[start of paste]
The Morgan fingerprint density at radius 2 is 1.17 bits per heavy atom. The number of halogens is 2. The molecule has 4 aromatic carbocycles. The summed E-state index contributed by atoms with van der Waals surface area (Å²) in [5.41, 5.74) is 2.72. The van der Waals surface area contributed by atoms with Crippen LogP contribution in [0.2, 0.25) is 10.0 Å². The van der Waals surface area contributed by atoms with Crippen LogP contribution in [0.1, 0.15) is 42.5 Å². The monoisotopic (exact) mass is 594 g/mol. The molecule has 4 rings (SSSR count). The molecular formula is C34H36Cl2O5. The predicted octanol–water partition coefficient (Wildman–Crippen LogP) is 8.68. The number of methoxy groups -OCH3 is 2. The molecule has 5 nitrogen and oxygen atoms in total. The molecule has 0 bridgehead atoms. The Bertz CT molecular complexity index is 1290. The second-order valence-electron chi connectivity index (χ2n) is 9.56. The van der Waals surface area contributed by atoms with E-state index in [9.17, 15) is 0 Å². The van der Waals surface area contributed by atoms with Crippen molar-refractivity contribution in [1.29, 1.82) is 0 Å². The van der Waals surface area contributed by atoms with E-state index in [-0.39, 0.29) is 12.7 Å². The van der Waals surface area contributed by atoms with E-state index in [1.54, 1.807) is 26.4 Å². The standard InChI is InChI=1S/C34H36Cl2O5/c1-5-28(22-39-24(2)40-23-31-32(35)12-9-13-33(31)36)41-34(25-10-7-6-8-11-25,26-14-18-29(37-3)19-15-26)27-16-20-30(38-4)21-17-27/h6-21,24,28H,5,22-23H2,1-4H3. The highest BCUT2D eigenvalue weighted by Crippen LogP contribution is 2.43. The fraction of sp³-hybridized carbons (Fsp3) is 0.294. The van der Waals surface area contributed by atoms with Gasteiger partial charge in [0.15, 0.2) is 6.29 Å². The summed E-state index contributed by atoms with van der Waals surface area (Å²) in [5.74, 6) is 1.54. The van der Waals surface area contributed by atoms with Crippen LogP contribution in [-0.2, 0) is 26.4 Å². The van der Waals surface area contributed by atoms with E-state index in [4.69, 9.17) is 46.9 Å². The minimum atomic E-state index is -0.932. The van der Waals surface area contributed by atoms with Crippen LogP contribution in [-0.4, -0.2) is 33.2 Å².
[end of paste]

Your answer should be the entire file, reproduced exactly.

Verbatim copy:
The Morgan fingerprint density at radius 2 is 1.17 bits per heavy atom. The number of halogens is 2. The molecule has 4 aromatic carbocycles. The summed E-state index contributed by atoms with van der Waals surface area (Å²) in [5.41, 5.74) is 2.72. The van der Waals surface area contributed by atoms with Crippen LogP contribution in [0.2, 0.25) is 10.0 Å². The van der Waals surface area contributed by atoms with Crippen LogP contribution in [0.1, 0.15) is 42.5 Å². The monoisotopic (exact) mass is 594 g/mol. The molecule has 4 rings (SSSR count). The molecular formula is C34H36Cl2O5. The predicted octanol–water partition coefficient (Wildman–Crippen LogP) is 8.68. The number of methoxy groups -OCH3 is 2. The molecule has 5 nitrogen and oxygen atoms in total. The molecule has 0 bridgehead atoms. The Bertz CT molecular complexity index is 1290. The second-order valence-electron chi connectivity index (χ2n) is 9.56. The van der Waals surface area contributed by atoms with E-state index in [9.17, 15) is 0 Å². The van der Waals surface area contributed by atoms with Crippen molar-refractivity contribution in [1.29, 1.82) is 0 Å². The van der Waals surface area contributed by atoms with E-state index in [-0.39, 0.29) is 12.7 Å². The van der Waals surface area contributed by atoms with E-state index in [1.54, 1.807) is 26.4 Å². The standard InChI is InChI=1S/C34H36Cl2O5/c1-5-28(22-39-24(2)40-23-31-32(35)12-9-13-33(31)36)41-34(25-10-7-6-8-11-25,26-14-18-29(37-3)19-15-26)27-16-20-30(38-4)21-17-27/h6-21,24,28H,5,22-23H2,1-4H3. The highest BCUT2D eigenvalue weighted by Crippen LogP contribution is 2.43. The fraction of sp³-hybridized carbons (Fsp3) is 0.294. The van der Waals surface area contributed by atoms with Gasteiger partial charge in [0.15, 0.2) is 6.29 Å². The summed E-state index contributed by atoms with van der Waals surface area (Å²) in [5.74, 6) is 1.54. The van der Waals surface area contributed by atoms with Crippen LogP contribution in [-0.2, 0) is 26.4 Å². The van der Waals surface area contributed by atoms with E-state index in [4.69, 9.17) is 46.9 Å². The minimum atomic E-state index is -0.932. The van der Waals surface area contributed by atoms with Crippen LogP contribution in [-0.4, -0.2) is 33.2 Å².